Justin Wise and colleague examined the reading comprehension of students with differing problems in reading fluency. Some of the students only had difficulty with reading connected text fluently, but others had difficulty in reading connected text and individual words fluently. They found that for both groups the ability to read individual real words fluently was the strongest predictor of reading comprehension.
Purpose: The purpose of this study was to examine whether different measures of oral reading fluency relate differentially to reading comprehension performance in two samples of second grade students: 1) students who evidenced difficulties with nonsense word oral reading fluency, real word oral reading fluency, and oral reading fluency of connected text (ORFD), and 2) students who only evidenced oral reading fluency of connected text difficulties (CTD).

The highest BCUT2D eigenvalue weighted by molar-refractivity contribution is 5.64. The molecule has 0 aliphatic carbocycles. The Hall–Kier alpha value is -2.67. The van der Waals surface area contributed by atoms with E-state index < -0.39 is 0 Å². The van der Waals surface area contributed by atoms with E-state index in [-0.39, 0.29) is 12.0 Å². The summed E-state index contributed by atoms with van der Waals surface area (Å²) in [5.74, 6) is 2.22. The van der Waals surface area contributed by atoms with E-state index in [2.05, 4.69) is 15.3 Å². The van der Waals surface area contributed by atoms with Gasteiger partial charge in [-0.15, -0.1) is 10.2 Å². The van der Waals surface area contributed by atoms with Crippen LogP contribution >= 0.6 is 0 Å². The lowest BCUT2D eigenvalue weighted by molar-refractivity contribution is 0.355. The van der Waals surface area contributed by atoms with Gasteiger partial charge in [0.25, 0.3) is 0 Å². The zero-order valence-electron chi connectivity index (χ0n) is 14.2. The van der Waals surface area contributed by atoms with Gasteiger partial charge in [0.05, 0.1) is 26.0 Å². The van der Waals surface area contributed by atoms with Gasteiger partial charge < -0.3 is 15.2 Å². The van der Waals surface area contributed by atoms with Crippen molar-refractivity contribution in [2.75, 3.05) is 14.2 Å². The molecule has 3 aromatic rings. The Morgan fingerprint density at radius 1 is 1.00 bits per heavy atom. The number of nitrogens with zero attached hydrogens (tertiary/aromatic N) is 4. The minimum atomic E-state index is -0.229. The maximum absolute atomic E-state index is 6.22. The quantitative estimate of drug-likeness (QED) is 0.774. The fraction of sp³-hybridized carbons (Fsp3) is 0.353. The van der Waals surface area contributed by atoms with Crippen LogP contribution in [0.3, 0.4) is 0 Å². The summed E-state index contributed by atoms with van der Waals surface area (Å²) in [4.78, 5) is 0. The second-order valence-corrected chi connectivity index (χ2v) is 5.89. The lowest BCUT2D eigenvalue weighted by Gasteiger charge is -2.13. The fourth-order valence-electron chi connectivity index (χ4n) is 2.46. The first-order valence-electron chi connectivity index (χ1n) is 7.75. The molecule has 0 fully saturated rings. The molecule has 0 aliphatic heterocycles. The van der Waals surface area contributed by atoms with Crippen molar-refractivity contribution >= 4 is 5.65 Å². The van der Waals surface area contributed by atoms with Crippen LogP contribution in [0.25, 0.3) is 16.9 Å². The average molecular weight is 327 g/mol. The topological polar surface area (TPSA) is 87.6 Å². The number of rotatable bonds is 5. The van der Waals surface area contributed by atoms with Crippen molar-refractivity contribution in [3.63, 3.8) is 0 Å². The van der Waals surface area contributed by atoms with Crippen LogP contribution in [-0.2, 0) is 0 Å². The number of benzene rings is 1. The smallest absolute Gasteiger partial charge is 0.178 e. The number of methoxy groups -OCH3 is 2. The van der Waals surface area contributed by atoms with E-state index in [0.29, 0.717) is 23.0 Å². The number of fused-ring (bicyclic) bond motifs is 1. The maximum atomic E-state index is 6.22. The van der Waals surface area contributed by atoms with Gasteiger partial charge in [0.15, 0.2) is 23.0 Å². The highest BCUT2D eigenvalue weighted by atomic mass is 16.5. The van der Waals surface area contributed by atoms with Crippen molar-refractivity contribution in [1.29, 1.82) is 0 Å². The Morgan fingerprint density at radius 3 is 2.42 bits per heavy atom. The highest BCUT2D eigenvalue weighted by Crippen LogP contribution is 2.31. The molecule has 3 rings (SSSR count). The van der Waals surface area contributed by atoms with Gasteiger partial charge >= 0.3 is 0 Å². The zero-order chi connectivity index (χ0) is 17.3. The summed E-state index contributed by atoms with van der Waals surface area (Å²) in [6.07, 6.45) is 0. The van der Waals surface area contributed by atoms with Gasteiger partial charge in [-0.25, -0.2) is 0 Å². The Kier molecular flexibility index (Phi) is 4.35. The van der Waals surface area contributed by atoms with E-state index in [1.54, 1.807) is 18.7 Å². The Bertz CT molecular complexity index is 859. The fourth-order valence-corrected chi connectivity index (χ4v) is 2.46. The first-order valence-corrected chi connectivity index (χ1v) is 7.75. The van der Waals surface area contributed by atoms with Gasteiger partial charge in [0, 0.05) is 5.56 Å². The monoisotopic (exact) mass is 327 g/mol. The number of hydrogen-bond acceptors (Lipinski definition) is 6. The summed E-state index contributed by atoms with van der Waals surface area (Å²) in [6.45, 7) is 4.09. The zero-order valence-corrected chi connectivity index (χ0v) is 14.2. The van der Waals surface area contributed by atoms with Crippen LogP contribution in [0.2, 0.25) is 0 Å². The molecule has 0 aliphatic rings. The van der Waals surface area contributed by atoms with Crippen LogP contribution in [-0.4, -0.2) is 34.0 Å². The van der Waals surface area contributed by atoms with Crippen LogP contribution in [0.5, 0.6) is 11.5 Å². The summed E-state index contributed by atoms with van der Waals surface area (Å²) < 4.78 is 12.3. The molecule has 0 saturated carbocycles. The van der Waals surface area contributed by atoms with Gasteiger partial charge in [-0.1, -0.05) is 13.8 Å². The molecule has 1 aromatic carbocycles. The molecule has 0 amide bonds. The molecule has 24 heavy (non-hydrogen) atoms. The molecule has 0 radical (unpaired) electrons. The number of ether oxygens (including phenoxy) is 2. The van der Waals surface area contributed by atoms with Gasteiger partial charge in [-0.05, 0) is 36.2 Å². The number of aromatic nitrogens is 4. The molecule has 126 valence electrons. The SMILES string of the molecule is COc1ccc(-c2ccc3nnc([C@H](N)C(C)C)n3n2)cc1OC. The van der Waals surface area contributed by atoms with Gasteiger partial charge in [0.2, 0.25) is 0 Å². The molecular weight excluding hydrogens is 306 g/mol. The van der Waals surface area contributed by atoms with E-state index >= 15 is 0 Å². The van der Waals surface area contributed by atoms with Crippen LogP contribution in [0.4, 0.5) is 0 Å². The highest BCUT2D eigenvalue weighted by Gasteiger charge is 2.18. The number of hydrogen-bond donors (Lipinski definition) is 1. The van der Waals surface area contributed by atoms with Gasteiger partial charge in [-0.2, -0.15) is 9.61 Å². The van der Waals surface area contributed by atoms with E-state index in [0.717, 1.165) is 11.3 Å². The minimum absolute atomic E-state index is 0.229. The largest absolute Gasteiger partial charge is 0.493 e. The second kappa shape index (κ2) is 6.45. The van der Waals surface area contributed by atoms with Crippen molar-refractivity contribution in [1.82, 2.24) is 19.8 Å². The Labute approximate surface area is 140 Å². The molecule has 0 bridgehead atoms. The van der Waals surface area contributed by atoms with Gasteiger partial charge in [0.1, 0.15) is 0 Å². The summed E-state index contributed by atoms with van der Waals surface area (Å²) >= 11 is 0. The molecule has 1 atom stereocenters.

Methods: Participants (ORFD, n = 146 and CTD, n = 949) were second grade students recruited for participation in different reading intervention studies. Data analyzed were from measures of nonsense word oral reading fluency, real word oral reading fluency, oral reading fluency of connected text, and reading comprehension collected at the pre-intervention time point.
Results: Correlational and path analyses indicated that real word oral reading fluency was the strongest predictor of reading comprehension performance in both samples and across average and poor reading comprehension abilities.
Conclusions: Results of this study indicated that real word oral reading fluency was the strongest predictor of reading comprehension and suggest that real word oral reading fluency may be an efficient method for identifying potential reading comprehension difficulties for a more comprehensive evaluation.
Wise, J. C., Sevcik, R. A., Morris, R. D., Lovett, M. W., Wolf, M., Kuhn, M., … Schwanenflugel, P. (2010). The relationship between different measures of oral reading fluency and reading comprehension in second grade students who evidence different oral reading fluency difficulties. Language, Speech, and Hearing Services in Schools, published in advance. doi:10.1044/0161-1461(2009/08-0093)